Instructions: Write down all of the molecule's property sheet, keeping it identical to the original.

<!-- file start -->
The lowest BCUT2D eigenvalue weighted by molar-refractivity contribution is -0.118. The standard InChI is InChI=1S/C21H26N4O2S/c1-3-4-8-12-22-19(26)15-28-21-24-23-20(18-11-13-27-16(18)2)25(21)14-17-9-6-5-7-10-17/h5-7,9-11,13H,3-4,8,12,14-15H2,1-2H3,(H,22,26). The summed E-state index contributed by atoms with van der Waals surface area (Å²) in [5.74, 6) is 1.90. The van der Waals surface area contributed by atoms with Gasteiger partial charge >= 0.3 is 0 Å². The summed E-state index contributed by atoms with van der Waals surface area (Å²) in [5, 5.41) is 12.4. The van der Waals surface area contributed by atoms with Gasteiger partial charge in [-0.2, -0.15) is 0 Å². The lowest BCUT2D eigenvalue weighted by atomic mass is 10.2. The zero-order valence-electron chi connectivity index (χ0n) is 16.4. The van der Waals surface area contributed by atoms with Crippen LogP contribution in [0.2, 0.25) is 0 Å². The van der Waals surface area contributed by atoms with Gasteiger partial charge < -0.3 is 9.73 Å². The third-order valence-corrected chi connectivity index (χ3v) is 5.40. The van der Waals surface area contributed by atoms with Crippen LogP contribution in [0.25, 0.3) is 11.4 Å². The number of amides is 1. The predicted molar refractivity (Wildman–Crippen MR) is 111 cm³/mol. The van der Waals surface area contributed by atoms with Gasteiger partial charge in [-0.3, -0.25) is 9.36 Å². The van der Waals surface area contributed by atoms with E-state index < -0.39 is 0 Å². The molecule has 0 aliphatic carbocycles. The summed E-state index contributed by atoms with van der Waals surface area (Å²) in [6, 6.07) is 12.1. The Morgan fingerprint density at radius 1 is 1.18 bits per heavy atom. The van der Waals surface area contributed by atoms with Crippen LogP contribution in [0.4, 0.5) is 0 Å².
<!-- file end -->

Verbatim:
The lowest BCUT2D eigenvalue weighted by molar-refractivity contribution is -0.118. The standard InChI is InChI=1S/C21H26N4O2S/c1-3-4-8-12-22-19(26)15-28-21-24-23-20(18-11-13-27-16(18)2)25(21)14-17-9-6-5-7-10-17/h5-7,9-11,13H,3-4,8,12,14-15H2,1-2H3,(H,22,26). The summed E-state index contributed by atoms with van der Waals surface area (Å²) in [5.74, 6) is 1.90. The van der Waals surface area contributed by atoms with Gasteiger partial charge >= 0.3 is 0 Å². The summed E-state index contributed by atoms with van der Waals surface area (Å²) in [5, 5.41) is 12.4. The van der Waals surface area contributed by atoms with Gasteiger partial charge in [-0.2, -0.15) is 0 Å². The lowest BCUT2D eigenvalue weighted by atomic mass is 10.2. The zero-order valence-electron chi connectivity index (χ0n) is 16.4. The van der Waals surface area contributed by atoms with Crippen LogP contribution in [0.2, 0.25) is 0 Å². The van der Waals surface area contributed by atoms with Gasteiger partial charge < -0.3 is 9.73 Å². The third-order valence-corrected chi connectivity index (χ3v) is 5.40. The van der Waals surface area contributed by atoms with Crippen LogP contribution in [0.25, 0.3) is 11.4 Å². The number of amides is 1. The predicted molar refractivity (Wildman–Crippen MR) is 111 cm³/mol. The van der Waals surface area contributed by atoms with Gasteiger partial charge in [-0.3, -0.25) is 9.36 Å². The van der Waals surface area contributed by atoms with E-state index < -0.39 is 0 Å². The molecule has 0 aliphatic carbocycles. The summed E-state index contributed by atoms with van der Waals surface area (Å²) in [6, 6.07) is 12.1. The Morgan fingerprint density at radius 1 is 1.18 bits per heavy atom. The van der Waals surface area contributed by atoms with Crippen LogP contribution in [0.4, 0.5) is 0 Å².